All approximations should be marked with either brackets or something like bef, aft, or abt, which stand for before, after, and about. This marks these dates as approximations. Consider the family as a whole, not just as individuals. "Very often the relation of dates determine or negate the possibility of an alleged line of descent or provide clues that might otherwise elude detection." Taken from Genealogy as Pastime and Profession by Donald Lines Jacobus.

As an example, my husband's fmily had a tradition that Nancy A. Dalton was related to the Dalton Gang. Well, the Daltons did have a sister named Nancy A. Dalton, but she died before his grandfather, George Edwards, was born.

For some reason I always thought we had the same calendar throughout history. Well, I was wrong. I knew the Chinese currently use a different calendar, but for some reason I thought everyone else used the same calendar. Now, I know better.

The Julian calendar was used during the Middle Ages in Europe. By 1582 it was 10 days behind the actual date. In 1582 the Gregorian calendar, named after Pope Gregory XIII, became the calendar of Europe. However, England and her colonies didn't accept this calendar until an Act of Parliament in 1751. Ten days lost just by crossing the English Channel is unbelievable. Well, not really lost, but it must have been difficult to convert dates back and forth.

By 1752 the Julian calendar was 11 days behind the new calendar, so an Act of Parliament stipulated the 2nd of September 1752 would be followed by the 14th. In other words the 3rd of September 1752 became 14th of September 1752. People were very upset because they believed they lost 11 days out of their lives. Some even went so far as to change their birthdays so they wouldn’t seem 11 days older than they were. One example is George Washington. We all know he was born 22 February 1732. No, he was actually born 11 February 1731/32. This needs to be kept in mind when looking at birth dates of people born before 1752 and died after 1752.

For example, Ephraim Burr, by his gravestone, died 29 April 1776, aged 76 years and 13 days. Subtracting the age gives us 16 April 1700 for his birth date. To get the Old Style date we have to subtract 11 more days. His birth was not recorded but he was baptized 14 April 1700, 2 days before he was born using the New Style calendar. His birth date using Old Style is 5 April 1700.

New Year’s Day has always been the 1st of January, right? Wrong. Before 1752, the new year started on the 25th of March, or in some places, the 25th of December. The United States used only the 25th of March and the 1st of January. I'm grateful we don't have to worry about the 25th of December, too.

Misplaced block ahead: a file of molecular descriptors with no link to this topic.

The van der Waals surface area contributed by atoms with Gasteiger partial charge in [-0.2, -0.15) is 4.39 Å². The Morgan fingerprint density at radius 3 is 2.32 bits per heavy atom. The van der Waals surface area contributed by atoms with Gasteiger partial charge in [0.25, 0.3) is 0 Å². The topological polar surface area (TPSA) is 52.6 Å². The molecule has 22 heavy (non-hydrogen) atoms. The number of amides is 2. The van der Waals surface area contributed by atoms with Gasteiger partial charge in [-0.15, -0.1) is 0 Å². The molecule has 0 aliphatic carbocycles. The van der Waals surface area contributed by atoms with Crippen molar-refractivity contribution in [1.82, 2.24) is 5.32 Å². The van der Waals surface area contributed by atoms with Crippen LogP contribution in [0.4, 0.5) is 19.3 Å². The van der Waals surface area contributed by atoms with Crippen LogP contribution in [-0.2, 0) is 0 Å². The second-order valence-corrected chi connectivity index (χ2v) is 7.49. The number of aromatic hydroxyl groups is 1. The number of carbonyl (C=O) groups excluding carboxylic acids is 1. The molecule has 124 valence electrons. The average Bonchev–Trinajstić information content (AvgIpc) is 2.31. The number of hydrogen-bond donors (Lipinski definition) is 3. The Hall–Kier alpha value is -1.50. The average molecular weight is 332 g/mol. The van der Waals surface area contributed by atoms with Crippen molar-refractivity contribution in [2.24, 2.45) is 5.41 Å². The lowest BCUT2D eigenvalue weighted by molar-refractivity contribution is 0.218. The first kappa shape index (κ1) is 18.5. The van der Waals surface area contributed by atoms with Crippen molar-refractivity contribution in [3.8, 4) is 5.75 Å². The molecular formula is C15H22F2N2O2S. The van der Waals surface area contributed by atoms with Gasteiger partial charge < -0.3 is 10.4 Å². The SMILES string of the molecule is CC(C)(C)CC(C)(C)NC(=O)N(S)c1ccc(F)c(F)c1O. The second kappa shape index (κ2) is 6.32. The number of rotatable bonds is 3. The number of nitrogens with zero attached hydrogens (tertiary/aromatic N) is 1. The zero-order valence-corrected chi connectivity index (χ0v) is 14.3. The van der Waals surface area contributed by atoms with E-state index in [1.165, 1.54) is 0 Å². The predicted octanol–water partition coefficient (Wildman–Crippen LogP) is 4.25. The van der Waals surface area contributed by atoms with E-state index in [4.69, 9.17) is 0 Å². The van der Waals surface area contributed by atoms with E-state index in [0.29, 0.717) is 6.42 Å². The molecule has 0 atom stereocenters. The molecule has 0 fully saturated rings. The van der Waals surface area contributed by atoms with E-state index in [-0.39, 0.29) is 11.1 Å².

As long as the name of the month was used there is no real problem with the dates. May 5 is May 5 before and after 1752. However, if the number of the month was used, there could be a problem because before 1752 March was the first month of the year. March 25, 1750 would be 1/25/1750. As if it isn't hard enough to keep dates straight when ancestors have duplicate names. If your record says John Smith was born 3/15/1749, it means he was born May 15, 1749. If he was born 12/8/1732, his birth date would be January 27, 1732/1733. To make it even more confusing, someone may not know the dates changed, and wrote December 8, 1732 as 12/8/32. Now we wouldn't know his actual birth date, and need to check all the possibilities.

Check the introduction of your sources to determine if adjustments have already been made to accommodate calendar changes.

I hope I haven't completely confused you, but without this information you could be looking for the wrong birth date. It may be possible with this information to find that ancestor born before 1752 that has eluded us.

Dale L Edwards

Monday, July 10, 2006

Rome wasn't built in a day.

Don't expect to understand everything about family history right away. Remember Rome wasn't built in a day and cut yourself some slack when you feel you aren't learning fast enough. Ask questions. The only dumb question is the one we don't ask.

Break family history up into small tasks to accomplish in an hour or 15 minutes. In 15 minutes you could write a letter, add new information to the records of 1 individual. In an hour you could search for one name on the Internet, maybe 2 if you find the information you're looking for quickly. Of course, you could spend that whole hour on one name and not find anything. Large chunks of time aren't necessary to accomplish many tasks connected with family history. However, if you need to go directly to a source, you will need anywhere from all day to several days when you travel to another state or country.